Medomsley Detention Centre abuse victims compensated
More than £1m has been paid out in out-of-court settlements to victims of sexual and physical abuse at a former detention centre, it has emerged.
An investigation into the unit at Medomsley, County Durham, began a year ago after a former inmate came forward.
Up to 500 people could have been abused there in the 1970s and 80s, say police.
Solicitors acting for some of the victims said the Ministry of Justice had so far made payments averaging £40,000 to more than 35 people.
Following an earlier investigation two men were jailed in 2003 and 2005.
Prison officer and church minister Neville Husband was sentenced to 12 years and Leslie Johnson, a storeman, was sentenced to six.
Both men have since died.
The jury at Husband's trial at Newcastle Crown Court was told he used his position to handpick victims aged between 16 and 19, whom he would "blatantly" abuse.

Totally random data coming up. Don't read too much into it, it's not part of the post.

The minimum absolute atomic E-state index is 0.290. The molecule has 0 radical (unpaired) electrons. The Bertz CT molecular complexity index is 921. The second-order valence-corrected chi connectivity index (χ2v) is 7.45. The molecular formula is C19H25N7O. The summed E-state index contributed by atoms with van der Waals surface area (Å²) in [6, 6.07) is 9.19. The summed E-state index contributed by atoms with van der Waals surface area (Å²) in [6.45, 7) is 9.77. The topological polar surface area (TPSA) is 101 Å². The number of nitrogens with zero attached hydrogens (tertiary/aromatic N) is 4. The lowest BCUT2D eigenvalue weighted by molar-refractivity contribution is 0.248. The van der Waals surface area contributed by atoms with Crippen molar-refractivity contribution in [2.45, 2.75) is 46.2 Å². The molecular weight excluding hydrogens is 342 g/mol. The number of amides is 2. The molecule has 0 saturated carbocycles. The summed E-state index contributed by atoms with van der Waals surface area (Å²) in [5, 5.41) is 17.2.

He was found guilty of 10 counts of indecent assault and one of a serious sexual offence.
At the time of the trial, in 2003, he had become a minister in the United Reformed Church, following 27 years in the prison service.
Medomsley closed in 1988 after the abuse came to light, but later reopened as a secure training unit.
David Greenwood, a solicitor for the claimants, said: "These settlements are welcome news for victims of abuse at Medomsley.
"It has been truly shocking to hear the accounts of these men who were boys at the time of the abuse."
The Ministry of Justice has yet to comment on the latest development.